The RMT union has reached a possible deal with train operators to resolve their long-running national rail dispute, allaying fears of a repeat of.
The union, which represents 20,000 crew and station staff, has drawn up a “memorandum of understanding” (MOU) with employers to ballot members at train operating companies over a deal that would backdate the 2022 pay rise and extend guarantees over jobs until the end of 2024.
Rail unions have staged intermittent strikes since June last year, and the RMT called almost a month of industrial action across the 14 English train operators over last Christmas and New Year. The union, but it rejected the similar pay offer from operators around the same time.
A statement issued on Wednesday by both the RMT and the Rail Delivery Group (RDG), the body representing train operators, said: “If accepted, this MOU will terminate the national dispute mandate, creating a pause and respite from industrial action over the Christmas period and into spring next year, while allowing for these important negotiations on proposed reforms to take place at local train operating company level through the established collective bargaining structures.
“These discussions would be aimed at addressing the companies’ proposals on the changing needs and expectations of passengers as well as unlocking further increases for staff, in order to help to secure a sustainable, long-term future for the railway and all those who work on it.”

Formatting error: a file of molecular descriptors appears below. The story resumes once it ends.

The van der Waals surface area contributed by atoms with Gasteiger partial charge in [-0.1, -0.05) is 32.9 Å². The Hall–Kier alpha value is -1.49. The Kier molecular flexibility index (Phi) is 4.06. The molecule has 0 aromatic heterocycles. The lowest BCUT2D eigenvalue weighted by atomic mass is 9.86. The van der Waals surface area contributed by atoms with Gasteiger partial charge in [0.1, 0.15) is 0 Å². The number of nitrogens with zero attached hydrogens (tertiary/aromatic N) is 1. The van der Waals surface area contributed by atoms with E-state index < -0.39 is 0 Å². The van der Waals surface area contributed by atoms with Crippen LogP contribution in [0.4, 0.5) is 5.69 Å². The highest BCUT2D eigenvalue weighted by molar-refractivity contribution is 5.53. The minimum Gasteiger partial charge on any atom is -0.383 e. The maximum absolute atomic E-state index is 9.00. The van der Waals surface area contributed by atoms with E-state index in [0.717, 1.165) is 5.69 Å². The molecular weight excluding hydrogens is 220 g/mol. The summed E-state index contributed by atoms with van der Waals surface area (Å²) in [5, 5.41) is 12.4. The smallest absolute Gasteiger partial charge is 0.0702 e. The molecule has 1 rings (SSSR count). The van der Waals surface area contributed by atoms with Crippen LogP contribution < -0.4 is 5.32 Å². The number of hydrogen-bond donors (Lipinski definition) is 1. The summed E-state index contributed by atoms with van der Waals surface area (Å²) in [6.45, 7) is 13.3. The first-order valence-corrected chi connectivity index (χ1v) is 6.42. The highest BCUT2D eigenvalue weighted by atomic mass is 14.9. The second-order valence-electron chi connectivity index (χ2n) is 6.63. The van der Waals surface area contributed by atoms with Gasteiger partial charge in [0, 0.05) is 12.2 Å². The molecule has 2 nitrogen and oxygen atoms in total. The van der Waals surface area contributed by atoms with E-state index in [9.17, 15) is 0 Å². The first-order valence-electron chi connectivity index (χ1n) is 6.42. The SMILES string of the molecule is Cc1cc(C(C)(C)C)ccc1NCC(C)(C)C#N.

The RMT’s general secretary, Mick Lynch, said: “This is a welcome development and our members will now decide in an e-referendum whether they want to accept this new offer from the RDG.”
A Department for Transport spokesperson said: “We welcome the RMT putting this fair and reasonable offer to its members in a referendum, marking a positive step towards resolving this dispute.
“The Rail Delivery Group’s offer guarantees no compulsory redundancies and a fair pay rise, while ensuring we can take forward much-needed reform to secure the future of our railways. We hope RMT members will recognise the benefits, accept this offer and put an end to the RMT’s industrial action.”
The pay deal is understood to have not changed substantively since it was rejected by the union’s national executive. However, the government has since, which the RMT had described as “a fig-leaf for redundancies”, and possibly easing negotiations in the dispute. The aborted plan would have resulted in almost all of England’s remaining 1,007 ticket offices closing in the next few years.
The union is expected to make no recommendation on whether to accept or reject the deal, as with the Network Rail ballot that saw members vote to end the strike. The 2022 pay rise would be implemented immediately but increases for 2023 would depend on local negotiations.
Further strikes cannot be ruled out as the train drivers union Aslef remains in dispute with the RDG. A spokesperson said: “We’re delighted to hear of an RMT deal but we haven’t heard from the RDG since April or the government since January. We’d love to negotiate with them but they haven’t approached us.”
SOURCE : ca.sports.yahoo.com